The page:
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The Art of Destruction

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The issue of public vandalism of statues has once again resurfaced, with London Mayoral candidate Lawrence Fox promising in his manifesto to ‘scrap plans to tear down London’s statues and replace street names’. Fox exhibited his commitment to this policy by launching his mayoral manifesto in Parliament Square in front of the statue of Churchill. Fox is running as a part of the Reform UK party which was formerly known as the Brexit Party – founded by Nigel Farage and Catherine Blaicklock. Although still a right-wing party, their agenda has now shifted to protecting free speech, preserving British culture and increasing police power to reduce crime. The party’s policy on cultural preservation directly opposes Sadiq Khan’s ‘Commission for Diversity in the Public Realm’ which was set up earlier this year, in reaction to the protests in the capital. 

The racial protests of summer shed light on the growing issue with the vandalism and destruction of various statues, most notably those of Churchill in Parliament Square and Edward Colston in Bristol. These events forced the public to question the role which statues play in our society and how we view them in a contemporary setting. Activists targeted these statues as they believe the individuals depicted represent a bygone era of racial supremacy due to their intrinsic links to imperialistic slavey. It is an uncomfortable reality that our country’s wealth owes a great debt to the global slave trade, and therefore how are you able to preserve a culture without offending minority groups? Many have criticised the methods of the Black Lives Matter movement, due to the brutality of the defacements which occurred on such significant monuments, although it is easy to comprehend the offensive nature of these statues also.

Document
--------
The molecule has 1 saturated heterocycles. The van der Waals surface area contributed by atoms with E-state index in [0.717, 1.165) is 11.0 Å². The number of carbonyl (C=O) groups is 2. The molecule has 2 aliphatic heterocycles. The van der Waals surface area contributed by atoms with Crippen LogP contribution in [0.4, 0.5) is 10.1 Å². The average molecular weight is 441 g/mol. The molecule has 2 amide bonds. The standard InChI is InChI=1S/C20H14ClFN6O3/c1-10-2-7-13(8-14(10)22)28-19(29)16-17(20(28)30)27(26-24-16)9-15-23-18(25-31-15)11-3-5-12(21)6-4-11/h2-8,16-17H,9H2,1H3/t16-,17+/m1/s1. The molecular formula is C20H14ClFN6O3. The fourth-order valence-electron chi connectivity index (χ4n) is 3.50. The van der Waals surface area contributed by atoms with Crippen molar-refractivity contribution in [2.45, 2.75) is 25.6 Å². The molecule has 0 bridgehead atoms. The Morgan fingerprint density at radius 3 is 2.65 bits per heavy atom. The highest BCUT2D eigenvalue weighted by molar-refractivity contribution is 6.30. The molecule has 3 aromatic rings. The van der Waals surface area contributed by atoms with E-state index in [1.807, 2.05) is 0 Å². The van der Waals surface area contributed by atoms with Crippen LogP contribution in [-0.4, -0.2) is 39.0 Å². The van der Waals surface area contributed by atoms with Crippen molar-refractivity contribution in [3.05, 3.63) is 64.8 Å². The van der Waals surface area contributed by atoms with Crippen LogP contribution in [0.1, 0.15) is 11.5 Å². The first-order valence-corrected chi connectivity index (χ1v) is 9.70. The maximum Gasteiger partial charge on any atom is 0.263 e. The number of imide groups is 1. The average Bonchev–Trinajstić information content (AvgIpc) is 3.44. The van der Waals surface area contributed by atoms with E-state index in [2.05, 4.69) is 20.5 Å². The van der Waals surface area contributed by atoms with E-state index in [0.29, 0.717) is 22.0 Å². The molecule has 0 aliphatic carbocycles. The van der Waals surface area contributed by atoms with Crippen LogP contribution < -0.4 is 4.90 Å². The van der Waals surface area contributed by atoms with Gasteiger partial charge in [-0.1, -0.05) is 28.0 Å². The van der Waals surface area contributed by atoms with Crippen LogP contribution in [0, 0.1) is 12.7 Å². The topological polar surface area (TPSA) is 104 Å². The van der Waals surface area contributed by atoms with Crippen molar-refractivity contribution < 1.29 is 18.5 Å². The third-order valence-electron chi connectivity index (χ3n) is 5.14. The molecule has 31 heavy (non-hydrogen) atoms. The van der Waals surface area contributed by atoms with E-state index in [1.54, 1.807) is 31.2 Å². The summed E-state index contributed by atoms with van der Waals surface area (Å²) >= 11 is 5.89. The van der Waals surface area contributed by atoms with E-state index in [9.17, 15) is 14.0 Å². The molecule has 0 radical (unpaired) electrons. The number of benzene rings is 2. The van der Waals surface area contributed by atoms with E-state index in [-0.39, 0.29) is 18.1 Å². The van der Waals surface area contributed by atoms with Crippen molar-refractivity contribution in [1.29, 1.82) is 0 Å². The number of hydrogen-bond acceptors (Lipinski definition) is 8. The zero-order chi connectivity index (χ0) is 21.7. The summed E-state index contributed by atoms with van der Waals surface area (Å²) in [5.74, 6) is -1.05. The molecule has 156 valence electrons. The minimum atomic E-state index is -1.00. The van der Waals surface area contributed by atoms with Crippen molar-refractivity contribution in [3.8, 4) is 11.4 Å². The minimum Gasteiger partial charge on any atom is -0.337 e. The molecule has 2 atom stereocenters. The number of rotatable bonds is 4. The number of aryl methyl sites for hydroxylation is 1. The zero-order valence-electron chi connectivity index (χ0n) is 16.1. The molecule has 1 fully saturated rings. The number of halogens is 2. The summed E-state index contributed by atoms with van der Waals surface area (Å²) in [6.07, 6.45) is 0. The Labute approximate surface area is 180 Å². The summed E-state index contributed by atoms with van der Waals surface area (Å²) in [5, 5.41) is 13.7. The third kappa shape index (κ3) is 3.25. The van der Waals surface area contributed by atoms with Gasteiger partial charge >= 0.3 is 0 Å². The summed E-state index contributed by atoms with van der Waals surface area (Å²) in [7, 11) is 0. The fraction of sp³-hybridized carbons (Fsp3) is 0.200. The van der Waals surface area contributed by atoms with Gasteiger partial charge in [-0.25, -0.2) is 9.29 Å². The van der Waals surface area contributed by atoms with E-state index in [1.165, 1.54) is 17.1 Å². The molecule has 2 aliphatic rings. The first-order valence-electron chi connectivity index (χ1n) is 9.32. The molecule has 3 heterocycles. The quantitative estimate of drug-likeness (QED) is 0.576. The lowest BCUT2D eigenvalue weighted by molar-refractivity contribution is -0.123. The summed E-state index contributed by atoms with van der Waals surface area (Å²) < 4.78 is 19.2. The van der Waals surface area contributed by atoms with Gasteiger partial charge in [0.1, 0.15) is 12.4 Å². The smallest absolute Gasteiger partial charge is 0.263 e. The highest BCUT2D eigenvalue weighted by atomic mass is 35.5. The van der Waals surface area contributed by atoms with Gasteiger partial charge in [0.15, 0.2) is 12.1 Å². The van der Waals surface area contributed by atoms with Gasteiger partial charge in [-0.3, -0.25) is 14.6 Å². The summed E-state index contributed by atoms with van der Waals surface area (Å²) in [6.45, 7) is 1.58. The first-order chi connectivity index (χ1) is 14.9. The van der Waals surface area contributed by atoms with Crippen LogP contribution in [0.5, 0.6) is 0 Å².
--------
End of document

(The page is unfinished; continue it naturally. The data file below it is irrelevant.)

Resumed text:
Known as Iconoclasm, the destruction of art due to religious and political reasons has for a long time been used as a way to censor culture, although only recently has the stigma changed to reflect the progressive policies of modern political movements. Historically Iconoclasm, for political motivations was seen either as suppressing a culture, such as in Nazi Germany with the destruction of modern abstracted art, or as a form of social rebellion as seen in Revolutionary France with the defacement of monarchical art. When looking at the actions of the BLM movement this summer, their intentions were ones fuelled by social change, which subsequently led to state intervention, likening the events and responses to ones of the past.

When looking to the argument in question, considering the statues as a piece of high art is significant since the status of the work changes from one of celebrating a figure, to one of historical prominence. One way which this could be achieved is by placing these monuments in museums or galleries, in order to alter the provenance and interpretation of the pieces. By placing the works in a museum, you would therefore be allowing the statues to be used for educational purposes, thereby distancing ourselves from our Imperialist past and embracing our diverse contemporary culture. At present it is uncertain about the future of these monuments, although the protests of this year have undoubtedly pushed the issue forward, meaning action is inevitably around the corner, yet the solution is still ambiguous. 

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